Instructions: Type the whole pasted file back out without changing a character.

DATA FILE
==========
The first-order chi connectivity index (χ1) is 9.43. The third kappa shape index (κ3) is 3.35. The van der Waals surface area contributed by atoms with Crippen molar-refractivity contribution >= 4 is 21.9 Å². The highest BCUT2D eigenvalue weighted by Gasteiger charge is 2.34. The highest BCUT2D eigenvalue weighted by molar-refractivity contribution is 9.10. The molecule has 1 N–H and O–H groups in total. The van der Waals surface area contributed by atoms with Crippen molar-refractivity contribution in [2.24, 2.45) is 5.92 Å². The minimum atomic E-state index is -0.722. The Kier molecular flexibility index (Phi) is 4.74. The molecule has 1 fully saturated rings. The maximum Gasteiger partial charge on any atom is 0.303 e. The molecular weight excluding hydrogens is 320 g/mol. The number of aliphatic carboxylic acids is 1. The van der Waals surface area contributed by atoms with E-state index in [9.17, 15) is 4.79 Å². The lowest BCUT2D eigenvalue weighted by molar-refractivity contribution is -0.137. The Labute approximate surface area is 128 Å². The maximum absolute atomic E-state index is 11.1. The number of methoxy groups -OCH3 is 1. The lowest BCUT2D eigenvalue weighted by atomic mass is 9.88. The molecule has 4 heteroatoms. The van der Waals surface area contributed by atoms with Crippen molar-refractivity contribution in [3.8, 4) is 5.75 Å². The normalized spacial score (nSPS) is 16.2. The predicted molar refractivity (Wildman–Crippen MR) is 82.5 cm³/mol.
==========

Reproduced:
The first-order chi connectivity index (χ1) is 9.43. The third kappa shape index (κ3) is 3.35. The van der Waals surface area contributed by atoms with Crippen molar-refractivity contribution >= 4 is 21.9 Å². The highest BCUT2D eigenvalue weighted by Gasteiger charge is 2.34. The highest BCUT2D eigenvalue weighted by molar-refractivity contribution is 9.10. The molecule has 1 N–H and O–H groups in total. The van der Waals surface area contributed by atoms with Crippen molar-refractivity contribution in [2.24, 2.45) is 5.92 Å². The minimum atomic E-state index is -0.722. The Kier molecular flexibility index (Phi) is 4.74. The molecule has 1 fully saturated rings. The maximum Gasteiger partial charge on any atom is 0.303 e. The molecular weight excluding hydrogens is 320 g/mol. The number of aliphatic carboxylic acids is 1. The van der Waals surface area contributed by atoms with E-state index in [9.17, 15) is 4.79 Å². The lowest BCUT2D eigenvalue weighted by molar-refractivity contribution is -0.137. The Labute approximate surface area is 128 Å². The maximum absolute atomic E-state index is 11.1. The number of methoxy groups -OCH3 is 1. The lowest BCUT2D eigenvalue weighted by atomic mass is 9.88. The molecule has 4 heteroatoms. The van der Waals surface area contributed by atoms with Crippen molar-refractivity contribution in [3.8, 4) is 5.75 Å². The normalized spacial score (nSPS) is 16.2. The predicted molar refractivity (Wildman–Crippen MR) is 82.5 cm³/mol.